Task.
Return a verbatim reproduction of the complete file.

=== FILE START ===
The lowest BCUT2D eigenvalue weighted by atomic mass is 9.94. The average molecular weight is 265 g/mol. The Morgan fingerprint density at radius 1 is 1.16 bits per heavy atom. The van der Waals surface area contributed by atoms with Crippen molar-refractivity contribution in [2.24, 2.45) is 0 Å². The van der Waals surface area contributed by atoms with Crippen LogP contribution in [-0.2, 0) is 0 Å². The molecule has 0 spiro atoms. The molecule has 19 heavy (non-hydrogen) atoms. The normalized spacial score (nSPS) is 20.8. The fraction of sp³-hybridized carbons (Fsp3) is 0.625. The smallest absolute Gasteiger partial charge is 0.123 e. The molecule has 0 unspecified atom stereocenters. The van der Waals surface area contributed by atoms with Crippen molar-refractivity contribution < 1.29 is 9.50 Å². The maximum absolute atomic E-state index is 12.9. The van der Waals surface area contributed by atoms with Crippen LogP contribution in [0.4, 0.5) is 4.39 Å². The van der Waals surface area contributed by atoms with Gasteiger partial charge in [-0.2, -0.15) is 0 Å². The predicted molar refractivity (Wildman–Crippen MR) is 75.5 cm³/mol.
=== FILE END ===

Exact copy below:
The lowest BCUT2D eigenvalue weighted by atomic mass is 9.94. The average molecular weight is 265 g/mol. The Morgan fingerprint density at radius 1 is 1.16 bits per heavy atom. The van der Waals surface area contributed by atoms with Crippen molar-refractivity contribution in [2.24, 2.45) is 0 Å². The van der Waals surface area contributed by atoms with Crippen LogP contribution in [-0.2, 0) is 0 Å². The molecule has 0 spiro atoms. The molecule has 19 heavy (non-hydrogen) atoms. The normalized spacial score (nSPS) is 20.8. The fraction of sp³-hybridized carbons (Fsp3) is 0.625. The smallest absolute Gasteiger partial charge is 0.123 e. The molecule has 0 unspecified atom stereocenters. The van der Waals surface area contributed by atoms with Crippen molar-refractivity contribution < 1.29 is 9.50 Å². The maximum absolute atomic E-state index is 12.9. The van der Waals surface area contributed by atoms with Crippen LogP contribution in [0.4, 0.5) is 4.39 Å². The van der Waals surface area contributed by atoms with Gasteiger partial charge in [-0.2, -0.15) is 0 Å². The predicted molar refractivity (Wildman–Crippen MR) is 75.5 cm³/mol.